Sunburn sucks. Some of us are genetically blessed that we don’t burn easily or at all, but for most of the unsaturated-fat-eating and vitamin-D-deficient population of the world it’s fairly easy to burn.
Wait, what? How does unsaturated fats and vitamin D have anything to do with sunburn?
Let’s look at the body on a cellular level…
A cell prefers saturated fat and the accompanying cholesterol to build its walls. Why? Because saturated fats are impermeable (cell can regulate what comes in and out), are stable (will not spoil or collapse at high temperatures such as 98.6 F body temp), and are very sturdy (saturated fats are strong like bull to maintain cell structure).
Not only do saturated fats yield all of these beneficial aspects, but they also absorb (and often provide) vitamin D efficiently. Vitamin D reacts in the skin when it is exposed to light – it is often synthesized from the cholesterol naturally found within the cells (aka saturated fat).
So, where do unsaturated fats fit into the picture?
Unsaturated fats are very unstable at high temperatures and can burn (turn rancid) very easily… get where I’m going here?
The more unsaturated fats than saturated fats in the diet, the more likely a person is to experience sun burn. It’s not a crazy concept considering most of our foods are jam-packed and prepared with crisco, canola oil, rapeseed oil, corn oil, vegetable oil, cottonseed oil, safflower oil, sunflower oil, and peanut oil. Olive oil is up there, too, although it is slightly more stable as it is a monounsaturated fat. In a high unsaturated fat diet (more-so the very unstable polyunsaturated fats), a cell has little choice but to build its cell walls with unstable fat molecules (it can use naturally-made cholesterol but it’s not an efficient process when the synthesis is encouraged by a wrong or low fat diet). These unsaturated molecules create a permeable environment AND they can burn easily when exposed to ultra-violet light and/or high temperatures.
When you experience sunburn you are literally cooking your unsaturated-made skin cell walls, oxidizing the fats, and turning them rancid… hence the burning/reddening effect. This also creates a vitamin D deficiency because there isn’t a proper platform for the body to synthesize vitamin D nor absorb it from the sun.
As for sunscreen… take a look at the Banana Boat’s and the Coppertone’s out there and try to read the ingredient list. Whatever you put on your skin you are absorbing right into the blood stream for the liver to detoxify and eliminate through the skin (sweat), breath, or digestive system. This isn’t a good idea… at all… especially for those sun screens that stay put for hours and clog the very pours that are trying to release the crap that’s constantly being absorbed (consumed) by the skin. Put it this way, would you drink the same stuff that you put on your skin or hair?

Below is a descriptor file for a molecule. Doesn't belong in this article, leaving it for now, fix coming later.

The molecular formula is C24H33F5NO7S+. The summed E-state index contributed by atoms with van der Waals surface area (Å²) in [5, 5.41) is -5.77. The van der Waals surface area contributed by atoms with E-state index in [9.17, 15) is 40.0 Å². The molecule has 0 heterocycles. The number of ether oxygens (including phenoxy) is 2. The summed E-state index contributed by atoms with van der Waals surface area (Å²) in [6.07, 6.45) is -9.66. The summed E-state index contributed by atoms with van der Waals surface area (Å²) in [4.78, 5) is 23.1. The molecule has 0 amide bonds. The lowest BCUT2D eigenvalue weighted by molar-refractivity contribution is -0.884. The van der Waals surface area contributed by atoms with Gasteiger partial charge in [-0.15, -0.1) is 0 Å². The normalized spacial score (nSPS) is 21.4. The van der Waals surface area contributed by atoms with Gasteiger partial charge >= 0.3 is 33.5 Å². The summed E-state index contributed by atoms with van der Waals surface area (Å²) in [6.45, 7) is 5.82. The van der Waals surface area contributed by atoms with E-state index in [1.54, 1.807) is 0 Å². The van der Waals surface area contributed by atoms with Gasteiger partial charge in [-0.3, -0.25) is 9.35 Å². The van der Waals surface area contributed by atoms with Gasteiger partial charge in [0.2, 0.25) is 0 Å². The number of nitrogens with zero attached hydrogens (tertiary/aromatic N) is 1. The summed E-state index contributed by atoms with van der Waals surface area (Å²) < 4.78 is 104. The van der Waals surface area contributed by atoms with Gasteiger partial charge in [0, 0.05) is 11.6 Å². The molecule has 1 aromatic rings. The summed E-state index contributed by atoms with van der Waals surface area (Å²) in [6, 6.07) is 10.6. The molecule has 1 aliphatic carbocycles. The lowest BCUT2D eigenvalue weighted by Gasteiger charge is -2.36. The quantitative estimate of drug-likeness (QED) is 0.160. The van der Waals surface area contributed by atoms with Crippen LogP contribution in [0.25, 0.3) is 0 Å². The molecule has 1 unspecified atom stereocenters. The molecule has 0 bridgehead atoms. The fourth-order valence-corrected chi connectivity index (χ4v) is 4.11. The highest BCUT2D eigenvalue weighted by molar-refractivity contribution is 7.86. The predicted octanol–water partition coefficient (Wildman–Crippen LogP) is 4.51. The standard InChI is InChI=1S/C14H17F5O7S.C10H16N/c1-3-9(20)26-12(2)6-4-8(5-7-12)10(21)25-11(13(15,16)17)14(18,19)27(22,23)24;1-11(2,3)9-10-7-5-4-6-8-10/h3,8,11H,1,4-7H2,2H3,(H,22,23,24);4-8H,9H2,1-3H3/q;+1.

Going further with sun screen nazi-ism: A lot of people think they get tired from just sitting in the sun all day, but they fail to realize that they’re also making their body work over time to fight the good fight against the oxidized fats and constant toxin (re)absorption while they’re “relaxing” (that is if they have a diet high in unsaturated fats and use commercial topical applications). This can also create a hypoglycemic state because the body is stressed, and when it’s stressed it rapidly consumes sugar and releases stress hormones such as cortisol and adrenaline in an attempt to keep the lights on. I know that may sound extreme to some, but it can easily hold water.
There are a few ways you can approach the situation…
- Add more saturated fats into the diet such as coconut oil and butter
- Decrease or eliminate intake of unsaturated fatty acids such as vegetable, nut, and seed oils
- Add saturated fats to an unsaturated fat-based meal to slow down the natural oxidation of the unsaturated fats from the body’s high temperature (i.e. coconut oil, butter, animal meat, whole dairy)
- Apply coconut oil topically as a sun screen (this will need to be reapplied every hour or so). This is my go-to.
- Find yourself a better sun screen alternative than the commercial crap out there
- Limit your time wearing sunglasses – the eyes absorb vitamin D very efficiently and sunglasses block that natural opportunity
- Stay hydrated with sugar, salt, and/or carbonated-based drinks throughout the day to combat a hormonal stress release (Soda can go a long way on a hot day).
The sun isn’t the problem - you are the problem. We are organisms designed to live under the very thing that helped create us.